The imaginatively titled Ghost in the Shell: The New Movie is indeed exactly what it says on the tin – The new Ghost in the Shell movie. Directed by Kazuya Nomura, this latest theatrical instalment of the Major’s adventures picks up after events of Ghost in the Shell: Arise, and going in blind I didn’t realise this, so it’s a bit of a scramble to keep up at times, but thankfully the movie manages to craft an interesting tale of intrigue and cyber-subterfuge that holds up on it’s own merit.
When a Ghost virus known as Fire-Starter begins rampaging through cyberbrains across Japan, and the Prime Minister of Japan is assassinated, Motoko Kusanagi and her elite squad of ultimate badasses, no longer part of Section 9, are called in to investigate. Even if you haven’t kept up with GITS TV anime, you’ll still see plenty of familiar faces throughout this film, and it is when the mot familiar face of all pops up on the other side of the fight that the stakes are raised immensely.
We also learn more of the Major’s past throughout the film, seeing her past in an orphanage for cybernetic children, her relationship with Kurtz, who would go on to be a significant person in Motoko’s life. Perhaps most importantly, we find out about the research her parents had been doing into stopping androids from reaching a point where they could no longer upgrade and ‘dead-ending’, and it is in these aspects that echoes of the original’s philosophical questions surface.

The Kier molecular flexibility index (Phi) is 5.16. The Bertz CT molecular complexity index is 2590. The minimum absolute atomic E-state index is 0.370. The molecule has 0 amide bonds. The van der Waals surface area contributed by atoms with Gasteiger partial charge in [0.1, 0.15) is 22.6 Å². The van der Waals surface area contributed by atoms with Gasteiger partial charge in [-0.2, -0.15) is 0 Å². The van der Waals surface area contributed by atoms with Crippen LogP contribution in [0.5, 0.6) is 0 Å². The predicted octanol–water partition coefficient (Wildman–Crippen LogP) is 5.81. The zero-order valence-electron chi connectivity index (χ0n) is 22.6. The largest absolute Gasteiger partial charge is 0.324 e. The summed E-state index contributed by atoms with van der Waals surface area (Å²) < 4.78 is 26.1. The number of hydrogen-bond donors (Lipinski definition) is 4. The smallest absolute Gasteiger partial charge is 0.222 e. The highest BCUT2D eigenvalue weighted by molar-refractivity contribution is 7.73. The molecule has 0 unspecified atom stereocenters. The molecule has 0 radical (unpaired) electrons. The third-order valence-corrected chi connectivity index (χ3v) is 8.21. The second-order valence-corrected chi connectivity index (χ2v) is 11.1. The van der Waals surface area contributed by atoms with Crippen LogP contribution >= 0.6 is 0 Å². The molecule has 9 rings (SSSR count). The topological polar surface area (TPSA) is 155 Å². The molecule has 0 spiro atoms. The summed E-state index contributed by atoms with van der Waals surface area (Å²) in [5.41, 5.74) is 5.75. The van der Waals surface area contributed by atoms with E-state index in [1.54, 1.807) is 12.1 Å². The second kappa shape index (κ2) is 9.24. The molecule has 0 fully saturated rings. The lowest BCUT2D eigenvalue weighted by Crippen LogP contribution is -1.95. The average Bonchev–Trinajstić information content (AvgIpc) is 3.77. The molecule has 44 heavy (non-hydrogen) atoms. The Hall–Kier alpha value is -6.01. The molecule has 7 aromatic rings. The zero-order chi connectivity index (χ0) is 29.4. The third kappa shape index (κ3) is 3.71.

For me The New Movie didn’t quite recapture the magic of the original film, but it is non the less an interesting and visually amazing movie, with Production I.G. animating the movie with exactly the level of polish you’d expect. I figure you’d well and truly get more out of this if you know Arise, and the disc does contain a primer that will get you up to speed, along with other GITS history, but it’s still not quite the same as having taken it all in yourself. That said, even for the casual viewer there’s a lot on offer here and it’s well worth a watch.
A review copy was provided by Madman Entertainment to the author for the purpose of this review.